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I.Coast cotton output seen at 500,000 T as prices draw farmers
February 12, 2015 / 3:57 PM / 3 years ago

I.Coast cotton output seen at 500,000 T as prices draw farmers

SEKONKAHA, Ivory Coast Feb 12 (Reuters) - Ivory Coast expects to produce around 500,000 tonnes of unginned cotton in the upcoming 2015/16 season as attractive prices lure farmers back to the sector, the head of its association of ginners said on Thursday.

Ivory Coast, the world biggest cocoa producer, was also one of Africa’s major cotton exporters with annual output of about 400,000 tonnes before a 2002-2003 civil war split the country in two and halved production.

Output has been rising steadily over the past five years however. Ivory Coast produced 405,000 tonnes of cotton in the 2013/14 season and is on track for around 450,000 tonnes this season.

“If the enthusiasm is maintained, our cotton production will be around 500,000 tonnes next season. We expect to be among the leaders in Africa in the two next seasons,” said Christophe N‘Dri, the executive secretary of ginners association.

Cotton production is rising across West Africa as governments set high prices to draw farmers back to a regional sector that once grew 15 percent of the world’s cotton but was decimated by a market crash in the early 2000s.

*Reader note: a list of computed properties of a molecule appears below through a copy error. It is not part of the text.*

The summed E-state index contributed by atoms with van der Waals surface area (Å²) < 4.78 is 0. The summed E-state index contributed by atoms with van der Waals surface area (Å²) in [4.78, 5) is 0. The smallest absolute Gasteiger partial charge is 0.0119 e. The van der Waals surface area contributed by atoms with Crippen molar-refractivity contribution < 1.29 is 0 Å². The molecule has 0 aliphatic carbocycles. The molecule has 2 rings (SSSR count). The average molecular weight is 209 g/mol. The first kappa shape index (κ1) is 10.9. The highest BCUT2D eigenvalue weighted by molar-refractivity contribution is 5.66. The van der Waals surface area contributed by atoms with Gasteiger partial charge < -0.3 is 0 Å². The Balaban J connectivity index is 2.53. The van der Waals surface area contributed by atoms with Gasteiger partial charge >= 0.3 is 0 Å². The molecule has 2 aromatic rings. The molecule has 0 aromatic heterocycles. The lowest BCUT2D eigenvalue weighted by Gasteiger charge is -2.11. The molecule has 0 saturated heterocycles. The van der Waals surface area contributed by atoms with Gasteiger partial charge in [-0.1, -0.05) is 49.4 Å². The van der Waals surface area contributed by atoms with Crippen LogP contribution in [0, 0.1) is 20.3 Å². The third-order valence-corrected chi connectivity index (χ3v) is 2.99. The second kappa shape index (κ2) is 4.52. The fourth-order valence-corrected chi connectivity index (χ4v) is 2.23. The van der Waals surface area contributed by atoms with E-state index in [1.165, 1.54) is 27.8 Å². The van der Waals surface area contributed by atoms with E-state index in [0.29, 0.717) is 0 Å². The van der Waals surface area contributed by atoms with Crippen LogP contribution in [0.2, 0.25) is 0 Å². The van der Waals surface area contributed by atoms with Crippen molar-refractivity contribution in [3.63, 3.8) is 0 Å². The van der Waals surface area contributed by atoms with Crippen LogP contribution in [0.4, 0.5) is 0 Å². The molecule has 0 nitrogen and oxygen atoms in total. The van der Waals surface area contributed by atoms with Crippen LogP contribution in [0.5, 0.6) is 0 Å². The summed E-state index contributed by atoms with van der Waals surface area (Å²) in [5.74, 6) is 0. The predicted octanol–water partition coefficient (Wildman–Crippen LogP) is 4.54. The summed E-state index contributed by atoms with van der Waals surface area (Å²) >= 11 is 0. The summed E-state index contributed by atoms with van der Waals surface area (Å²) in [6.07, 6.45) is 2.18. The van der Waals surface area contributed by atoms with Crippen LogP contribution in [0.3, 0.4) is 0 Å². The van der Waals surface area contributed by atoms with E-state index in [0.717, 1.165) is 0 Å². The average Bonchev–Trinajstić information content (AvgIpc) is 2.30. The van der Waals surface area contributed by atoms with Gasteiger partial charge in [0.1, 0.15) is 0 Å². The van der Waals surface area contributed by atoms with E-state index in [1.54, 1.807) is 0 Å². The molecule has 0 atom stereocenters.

Ivory Coast is now the region’s third biggest producer behind neighbouring Burkina Faso and Mali.

In Sekonkaha, a village in the heart of the country’s northern cotton growing region, farmers are collecting the last of the season’s cotton before starting to plant for the new harvest later this month.

“Everyone is back. For the past two years lots of people have started growing cotton again. It’s well paid and there are no problems,” said farmer Meyeregue Soro.

Growers in Sekonkaha said that efforts to rejuvenate the sector had been so successful that even the local youth were leaving nearby gold mines and returning to farming.

“This year I planted 10 hectares. Next season I’ll do 15. Cotton is doing well here,” said Yacouba Soro, smiling and pushing a wheelbarrow filled of cotton. (Reporting by Loucoumane Coulibaly; Editing by Joe Bavier)

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